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Melasma is a common skin disorder that affects an estimated six million people in the United States. In fact, 90% of those afflicted are women, according to the American Academy of Dermatology. Melasma is often associated with sun exposure but it’s also common in pregnant women, hence the nickname the “mask of pregnancy.” Other common triggers include estrogen supplements and birth control pills. Joshua Fox, MD, a board certified dermatologist and medical director of Advanced Dermatology PC in Roslyn Heights, New York, cautions that patients should consult a dermatologist before trying any at-home remedies for melasma. “Some household remedies and over-the-counter treatments involve scrubbing and/or chemicals that can aggravate the skin and make the condition worse,” he says.
The good news for patients is that technologies are evolving to better treat melasma. The Fraxel laser (a type of fractional laser) is a tool that is increasingly used to treat melasma, especially in severe cases and in cases where it doesn’t respond to other treatments. The Dual 1550/1927 Fraxel laser received new FDA approval specifically to treat skin pigmentation problems such as melasma in June 2013. The benefit of the Fraxel laser is that it can safely treat the cells producing pigment yet it protects the outer layer of skin at the same time,” says Fox. He cautions that patients who go this route must be vigilant about avoiding the sun and must wear a high grade UVA/UVB sunscreen at all times.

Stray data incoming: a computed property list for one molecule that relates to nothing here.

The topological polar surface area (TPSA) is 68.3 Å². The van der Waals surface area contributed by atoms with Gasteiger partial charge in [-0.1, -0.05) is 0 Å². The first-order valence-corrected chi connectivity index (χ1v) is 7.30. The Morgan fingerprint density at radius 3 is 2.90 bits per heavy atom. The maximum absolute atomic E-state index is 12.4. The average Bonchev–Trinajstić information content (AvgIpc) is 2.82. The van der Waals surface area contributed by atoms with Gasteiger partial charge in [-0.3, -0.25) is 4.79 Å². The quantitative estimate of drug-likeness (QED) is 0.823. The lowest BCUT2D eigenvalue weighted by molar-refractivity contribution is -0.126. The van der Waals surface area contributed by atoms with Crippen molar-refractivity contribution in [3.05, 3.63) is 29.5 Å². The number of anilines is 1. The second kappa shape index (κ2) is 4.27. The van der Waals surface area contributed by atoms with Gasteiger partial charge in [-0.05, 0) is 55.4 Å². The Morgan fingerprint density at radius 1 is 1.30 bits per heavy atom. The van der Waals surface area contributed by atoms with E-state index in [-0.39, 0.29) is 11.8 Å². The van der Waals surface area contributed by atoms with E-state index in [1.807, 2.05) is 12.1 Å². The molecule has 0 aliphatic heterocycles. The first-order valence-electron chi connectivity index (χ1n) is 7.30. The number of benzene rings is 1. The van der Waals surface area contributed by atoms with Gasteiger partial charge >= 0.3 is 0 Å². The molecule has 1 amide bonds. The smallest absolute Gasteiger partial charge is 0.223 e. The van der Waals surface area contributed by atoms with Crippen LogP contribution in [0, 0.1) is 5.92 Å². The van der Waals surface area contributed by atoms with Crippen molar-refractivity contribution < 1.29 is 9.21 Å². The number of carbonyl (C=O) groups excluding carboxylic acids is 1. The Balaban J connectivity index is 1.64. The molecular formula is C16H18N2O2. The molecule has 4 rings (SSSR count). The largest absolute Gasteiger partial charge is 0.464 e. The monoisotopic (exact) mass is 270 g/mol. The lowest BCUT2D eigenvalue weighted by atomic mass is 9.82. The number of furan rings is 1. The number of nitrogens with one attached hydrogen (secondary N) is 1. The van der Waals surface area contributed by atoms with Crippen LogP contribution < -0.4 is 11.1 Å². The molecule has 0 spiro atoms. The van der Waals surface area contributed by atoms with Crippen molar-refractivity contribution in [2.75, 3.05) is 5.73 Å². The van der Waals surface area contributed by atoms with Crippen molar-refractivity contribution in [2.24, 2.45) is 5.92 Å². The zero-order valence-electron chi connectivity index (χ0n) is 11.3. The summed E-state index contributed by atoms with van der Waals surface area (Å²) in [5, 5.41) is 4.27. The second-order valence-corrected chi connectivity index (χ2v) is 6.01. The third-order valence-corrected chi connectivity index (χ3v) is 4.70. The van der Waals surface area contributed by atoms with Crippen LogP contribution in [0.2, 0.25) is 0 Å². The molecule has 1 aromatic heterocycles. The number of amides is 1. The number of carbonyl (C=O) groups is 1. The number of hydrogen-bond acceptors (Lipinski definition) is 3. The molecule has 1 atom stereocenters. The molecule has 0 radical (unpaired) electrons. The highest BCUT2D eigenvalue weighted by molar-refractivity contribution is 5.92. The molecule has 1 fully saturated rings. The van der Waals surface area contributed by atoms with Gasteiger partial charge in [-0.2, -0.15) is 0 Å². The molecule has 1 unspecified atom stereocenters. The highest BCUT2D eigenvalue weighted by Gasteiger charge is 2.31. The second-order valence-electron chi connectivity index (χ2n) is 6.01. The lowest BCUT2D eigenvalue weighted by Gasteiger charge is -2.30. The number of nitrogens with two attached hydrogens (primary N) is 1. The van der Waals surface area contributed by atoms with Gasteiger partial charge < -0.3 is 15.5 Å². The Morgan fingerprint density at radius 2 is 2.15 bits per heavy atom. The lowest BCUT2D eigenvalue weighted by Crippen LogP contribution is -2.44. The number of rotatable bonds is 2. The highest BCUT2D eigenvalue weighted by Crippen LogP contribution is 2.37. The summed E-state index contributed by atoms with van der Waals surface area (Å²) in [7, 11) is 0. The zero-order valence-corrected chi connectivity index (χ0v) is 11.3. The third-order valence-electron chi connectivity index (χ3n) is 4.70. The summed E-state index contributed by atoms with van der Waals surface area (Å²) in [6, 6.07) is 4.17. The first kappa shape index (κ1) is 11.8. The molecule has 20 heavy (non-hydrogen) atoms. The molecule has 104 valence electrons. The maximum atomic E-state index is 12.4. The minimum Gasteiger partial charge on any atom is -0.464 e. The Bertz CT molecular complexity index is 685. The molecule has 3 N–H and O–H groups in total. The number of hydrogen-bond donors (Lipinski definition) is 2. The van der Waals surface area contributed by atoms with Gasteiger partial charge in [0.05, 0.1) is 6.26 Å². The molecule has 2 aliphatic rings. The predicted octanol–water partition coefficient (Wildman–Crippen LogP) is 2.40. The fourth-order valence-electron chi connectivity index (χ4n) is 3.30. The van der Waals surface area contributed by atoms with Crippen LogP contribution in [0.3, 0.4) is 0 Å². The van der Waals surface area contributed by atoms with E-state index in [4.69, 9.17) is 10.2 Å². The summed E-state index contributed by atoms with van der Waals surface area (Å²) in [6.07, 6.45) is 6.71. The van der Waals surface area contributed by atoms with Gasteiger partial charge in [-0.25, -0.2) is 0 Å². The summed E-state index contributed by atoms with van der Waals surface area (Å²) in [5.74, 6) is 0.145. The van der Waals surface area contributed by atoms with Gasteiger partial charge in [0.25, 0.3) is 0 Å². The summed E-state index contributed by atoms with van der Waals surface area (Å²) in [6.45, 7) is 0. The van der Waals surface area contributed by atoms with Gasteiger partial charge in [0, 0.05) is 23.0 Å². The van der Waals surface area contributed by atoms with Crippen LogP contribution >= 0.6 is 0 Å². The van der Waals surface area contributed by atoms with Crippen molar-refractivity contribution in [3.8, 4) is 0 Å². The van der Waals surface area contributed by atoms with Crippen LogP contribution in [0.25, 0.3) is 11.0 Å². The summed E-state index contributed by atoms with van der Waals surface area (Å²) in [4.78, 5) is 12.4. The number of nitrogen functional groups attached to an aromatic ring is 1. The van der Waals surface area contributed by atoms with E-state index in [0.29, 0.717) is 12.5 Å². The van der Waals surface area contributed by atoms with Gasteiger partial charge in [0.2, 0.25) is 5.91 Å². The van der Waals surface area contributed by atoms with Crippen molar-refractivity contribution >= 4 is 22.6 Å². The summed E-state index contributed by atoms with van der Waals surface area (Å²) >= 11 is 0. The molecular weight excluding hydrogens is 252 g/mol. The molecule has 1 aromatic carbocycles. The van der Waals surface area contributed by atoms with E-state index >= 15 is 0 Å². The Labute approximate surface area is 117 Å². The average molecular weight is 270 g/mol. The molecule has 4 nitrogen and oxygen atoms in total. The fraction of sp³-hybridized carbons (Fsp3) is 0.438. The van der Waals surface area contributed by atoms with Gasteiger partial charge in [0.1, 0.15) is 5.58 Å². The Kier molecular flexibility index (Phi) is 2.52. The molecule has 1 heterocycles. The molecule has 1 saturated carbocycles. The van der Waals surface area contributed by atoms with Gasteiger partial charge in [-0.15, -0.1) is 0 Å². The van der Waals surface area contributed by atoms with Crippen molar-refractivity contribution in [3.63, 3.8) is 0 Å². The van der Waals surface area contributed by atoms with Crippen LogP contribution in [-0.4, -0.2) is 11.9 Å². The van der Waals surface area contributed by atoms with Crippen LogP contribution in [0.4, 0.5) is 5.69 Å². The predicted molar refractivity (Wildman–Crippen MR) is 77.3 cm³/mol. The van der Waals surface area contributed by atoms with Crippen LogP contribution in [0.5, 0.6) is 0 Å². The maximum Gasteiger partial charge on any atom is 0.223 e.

Melasma most often affects young women with so called olive or brownish skin tone. The condition is characterized by skin discoloration typically located on areas of the body more exposed to the sun, such as the cheeks, nose, forehead and chin and to a lesser extent, the neck and arms.
While melasma does not cause any physical discomfort, managing the psychological stress associated with the appearance can be a challenge, says Fox. “Melasma can rarely fade on its own but most women prefer to treat it because it’s not only unsightly but it also causes some degree of embarrassment,” he says. “Appropriate treatment can significantly improve quality of life and restore self-confidence.”
Fortunately, there are many treatment options to help manage melasma. “Dermatologists are excited about the FDA’s approval of Fraxel for treating Melasma. And while there is no magic bullet for the problem, we have additional therapies at our disposal that are safe and effective,” says Fox. These include:
Fox reinforces the importance of sun avoidance and sunscreen to help prevent melasma and recommends everyone applies sunscreen 20 minutes prior to going out in the sun. This is particularly important for people aiming to prevent or minimize melasma. In addition, reasonable efforts to reduce sun exposure such as wearing a wide-brimmed hat and large sunglasses can also be helpful in avoiding the sun and aiding in the prevention of melasma.